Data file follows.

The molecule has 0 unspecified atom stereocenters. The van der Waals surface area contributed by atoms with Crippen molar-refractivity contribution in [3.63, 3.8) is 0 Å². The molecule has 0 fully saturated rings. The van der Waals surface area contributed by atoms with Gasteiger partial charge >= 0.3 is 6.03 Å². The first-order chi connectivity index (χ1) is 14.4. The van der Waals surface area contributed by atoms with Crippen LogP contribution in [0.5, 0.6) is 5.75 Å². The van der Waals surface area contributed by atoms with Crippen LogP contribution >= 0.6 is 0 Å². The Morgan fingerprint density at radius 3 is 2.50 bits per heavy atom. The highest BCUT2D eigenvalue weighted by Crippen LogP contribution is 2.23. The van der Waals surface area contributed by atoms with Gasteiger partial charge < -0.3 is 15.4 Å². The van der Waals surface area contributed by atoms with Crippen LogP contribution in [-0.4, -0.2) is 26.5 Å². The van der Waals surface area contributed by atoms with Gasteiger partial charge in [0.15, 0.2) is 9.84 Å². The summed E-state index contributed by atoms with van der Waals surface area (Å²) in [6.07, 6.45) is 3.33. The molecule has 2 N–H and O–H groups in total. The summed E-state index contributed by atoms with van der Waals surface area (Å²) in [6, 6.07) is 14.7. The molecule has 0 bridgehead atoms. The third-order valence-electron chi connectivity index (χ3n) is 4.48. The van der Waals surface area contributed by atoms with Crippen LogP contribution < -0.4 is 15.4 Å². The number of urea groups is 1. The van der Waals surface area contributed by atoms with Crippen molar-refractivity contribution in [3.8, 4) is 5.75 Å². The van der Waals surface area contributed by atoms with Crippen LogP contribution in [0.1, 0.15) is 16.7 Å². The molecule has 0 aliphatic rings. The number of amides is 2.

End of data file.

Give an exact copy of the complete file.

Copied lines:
The molecule has 0 unspecified atom stereocenters. The van der Waals surface area contributed by atoms with Crippen molar-refractivity contribution in [3.63, 3.8) is 0 Å². The molecule has 0 fully saturated rings. The van der Waals surface area contributed by atoms with Gasteiger partial charge >= 0.3 is 6.03 Å². The first-order chi connectivity index (χ1) is 14.4. The van der Waals surface area contributed by atoms with Crippen LogP contribution in [0.5, 0.6) is 5.75 Å². The van der Waals surface area contributed by atoms with Crippen LogP contribution >= 0.6 is 0 Å². The Morgan fingerprint density at radius 3 is 2.50 bits per heavy atom. The highest BCUT2D eigenvalue weighted by Crippen LogP contribution is 2.23. The van der Waals surface area contributed by atoms with Gasteiger partial charge < -0.3 is 15.4 Å². The van der Waals surface area contributed by atoms with Crippen LogP contribution in [-0.4, -0.2) is 26.5 Å². The van der Waals surface area contributed by atoms with Gasteiger partial charge in [0.15, 0.2) is 9.84 Å². The summed E-state index contributed by atoms with van der Waals surface area (Å²) in [6.07, 6.45) is 3.33. The molecule has 2 N–H and O–H groups in total. The summed E-state index contributed by atoms with van der Waals surface area (Å²) in [6, 6.07) is 14.7. The molecule has 0 bridgehead atoms. The third-order valence-electron chi connectivity index (χ3n) is 4.48. The van der Waals surface area contributed by atoms with Crippen LogP contribution < -0.4 is 15.4 Å². The number of urea groups is 1. The van der Waals surface area contributed by atoms with Crippen molar-refractivity contribution in [3.8, 4) is 5.75 Å². The van der Waals surface area contributed by atoms with Crippen LogP contribution in [0.1, 0.15) is 16.7 Å². The molecule has 0 aliphatic rings. The number of amides is 2.